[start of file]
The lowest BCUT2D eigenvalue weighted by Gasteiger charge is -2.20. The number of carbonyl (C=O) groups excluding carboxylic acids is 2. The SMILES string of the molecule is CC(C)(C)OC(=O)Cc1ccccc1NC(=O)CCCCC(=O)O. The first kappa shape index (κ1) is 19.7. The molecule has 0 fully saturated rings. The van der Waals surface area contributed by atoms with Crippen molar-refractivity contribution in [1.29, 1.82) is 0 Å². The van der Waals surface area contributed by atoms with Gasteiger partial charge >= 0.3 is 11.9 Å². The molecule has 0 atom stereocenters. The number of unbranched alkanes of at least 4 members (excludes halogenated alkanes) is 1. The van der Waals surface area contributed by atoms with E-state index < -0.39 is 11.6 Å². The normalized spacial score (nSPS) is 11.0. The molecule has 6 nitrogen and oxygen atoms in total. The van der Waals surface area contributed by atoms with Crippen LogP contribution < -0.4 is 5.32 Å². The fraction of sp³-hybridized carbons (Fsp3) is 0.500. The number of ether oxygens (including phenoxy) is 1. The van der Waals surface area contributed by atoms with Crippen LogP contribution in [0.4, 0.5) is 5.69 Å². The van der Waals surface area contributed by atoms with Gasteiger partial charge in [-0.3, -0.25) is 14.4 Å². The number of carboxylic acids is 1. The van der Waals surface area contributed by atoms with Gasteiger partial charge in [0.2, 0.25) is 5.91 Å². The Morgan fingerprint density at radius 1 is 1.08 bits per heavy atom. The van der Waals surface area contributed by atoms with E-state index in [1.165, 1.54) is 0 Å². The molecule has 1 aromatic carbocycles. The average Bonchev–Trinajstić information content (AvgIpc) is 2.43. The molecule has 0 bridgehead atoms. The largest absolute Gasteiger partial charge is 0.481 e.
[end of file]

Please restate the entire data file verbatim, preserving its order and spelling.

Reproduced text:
The lowest BCUT2D eigenvalue weighted by Gasteiger charge is -2.20. The number of carbonyl (C=O) groups excluding carboxylic acids is 2. The SMILES string of the molecule is CC(C)(C)OC(=O)Cc1ccccc1NC(=O)CCCCC(=O)O. The first kappa shape index (κ1) is 19.7. The molecule has 0 fully saturated rings. The van der Waals surface area contributed by atoms with Crippen molar-refractivity contribution in [1.29, 1.82) is 0 Å². The van der Waals surface area contributed by atoms with Gasteiger partial charge >= 0.3 is 11.9 Å². The molecule has 0 atom stereocenters. The number of unbranched alkanes of at least 4 members (excludes halogenated alkanes) is 1. The van der Waals surface area contributed by atoms with E-state index < -0.39 is 11.6 Å². The normalized spacial score (nSPS) is 11.0. The molecule has 6 nitrogen and oxygen atoms in total. The van der Waals surface area contributed by atoms with Crippen LogP contribution < -0.4 is 5.32 Å². The fraction of sp³-hybridized carbons (Fsp3) is 0.500. The number of ether oxygens (including phenoxy) is 1. The van der Waals surface area contributed by atoms with Crippen LogP contribution in [0.4, 0.5) is 5.69 Å². The van der Waals surface area contributed by atoms with Gasteiger partial charge in [-0.3, -0.25) is 14.4 Å². The number of carboxylic acids is 1. The van der Waals surface area contributed by atoms with Gasteiger partial charge in [0.2, 0.25) is 5.91 Å². The Morgan fingerprint density at radius 1 is 1.08 bits per heavy atom. The van der Waals surface area contributed by atoms with E-state index in [1.165, 1.54) is 0 Å². The molecule has 1 aromatic carbocycles. The average Bonchev–Trinajstić information content (AvgIpc) is 2.43. The molecule has 0 bridgehead atoms. The largest absolute Gasteiger partial charge is 0.481 e.